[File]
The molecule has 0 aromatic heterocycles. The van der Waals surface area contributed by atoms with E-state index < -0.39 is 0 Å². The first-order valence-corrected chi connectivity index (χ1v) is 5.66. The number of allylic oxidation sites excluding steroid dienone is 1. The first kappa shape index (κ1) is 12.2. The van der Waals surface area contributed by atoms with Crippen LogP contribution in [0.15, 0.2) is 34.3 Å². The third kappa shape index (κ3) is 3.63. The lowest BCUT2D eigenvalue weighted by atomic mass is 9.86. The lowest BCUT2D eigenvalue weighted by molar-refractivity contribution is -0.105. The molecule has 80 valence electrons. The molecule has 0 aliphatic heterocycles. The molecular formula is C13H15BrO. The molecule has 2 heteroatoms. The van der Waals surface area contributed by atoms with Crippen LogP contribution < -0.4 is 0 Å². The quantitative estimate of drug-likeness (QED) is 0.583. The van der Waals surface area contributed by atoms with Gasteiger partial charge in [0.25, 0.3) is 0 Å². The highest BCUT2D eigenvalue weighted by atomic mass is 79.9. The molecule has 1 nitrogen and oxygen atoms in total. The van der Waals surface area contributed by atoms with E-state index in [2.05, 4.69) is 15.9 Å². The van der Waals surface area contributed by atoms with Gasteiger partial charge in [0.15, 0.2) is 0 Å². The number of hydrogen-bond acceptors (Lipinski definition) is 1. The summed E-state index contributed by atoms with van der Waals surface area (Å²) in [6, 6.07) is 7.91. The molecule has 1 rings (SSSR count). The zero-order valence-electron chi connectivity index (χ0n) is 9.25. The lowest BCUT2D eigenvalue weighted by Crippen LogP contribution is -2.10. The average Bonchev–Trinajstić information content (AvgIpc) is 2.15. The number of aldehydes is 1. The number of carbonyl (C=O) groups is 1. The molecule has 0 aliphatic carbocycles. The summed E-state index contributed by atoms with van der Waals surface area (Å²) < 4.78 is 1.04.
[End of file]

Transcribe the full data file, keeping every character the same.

The molecule has 0 aromatic heterocycles. The van der Waals surface area contributed by atoms with E-state index < -0.39 is 0 Å². The first-order valence-corrected chi connectivity index (χ1v) is 5.66. The number of allylic oxidation sites excluding steroid dienone is 1. The first kappa shape index (κ1) is 12.2. The van der Waals surface area contributed by atoms with Crippen LogP contribution in [0.15, 0.2) is 34.3 Å². The third kappa shape index (κ3) is 3.63. The lowest BCUT2D eigenvalue weighted by atomic mass is 9.86. The lowest BCUT2D eigenvalue weighted by molar-refractivity contribution is -0.105. The molecule has 80 valence electrons. The molecule has 0 aliphatic heterocycles. The molecular formula is C13H15BrO. The molecule has 2 heteroatoms. The van der Waals surface area contributed by atoms with Crippen LogP contribution < -0.4 is 0 Å². The quantitative estimate of drug-likeness (QED) is 0.583. The van der Waals surface area contributed by atoms with Gasteiger partial charge in [0.25, 0.3) is 0 Å². The highest BCUT2D eigenvalue weighted by atomic mass is 79.9. The molecule has 1 nitrogen and oxygen atoms in total. The van der Waals surface area contributed by atoms with E-state index in [2.05, 4.69) is 15.9 Å². The van der Waals surface area contributed by atoms with Gasteiger partial charge in [0.15, 0.2) is 0 Å². The number of hydrogen-bond acceptors (Lipinski definition) is 1. The summed E-state index contributed by atoms with van der Waals surface area (Å²) in [6, 6.07) is 7.91. The molecule has 1 rings (SSSR count). The zero-order valence-electron chi connectivity index (χ0n) is 9.25. The lowest BCUT2D eigenvalue weighted by Crippen LogP contribution is -2.10. The average Bonchev–Trinajstić information content (AvgIpc) is 2.15. The number of aldehydes is 1. The number of carbonyl (C=O) groups is 1. The molecule has 0 aliphatic carbocycles. The summed E-state index contributed by atoms with van der Waals surface area (Å²) < 4.78 is 1.04.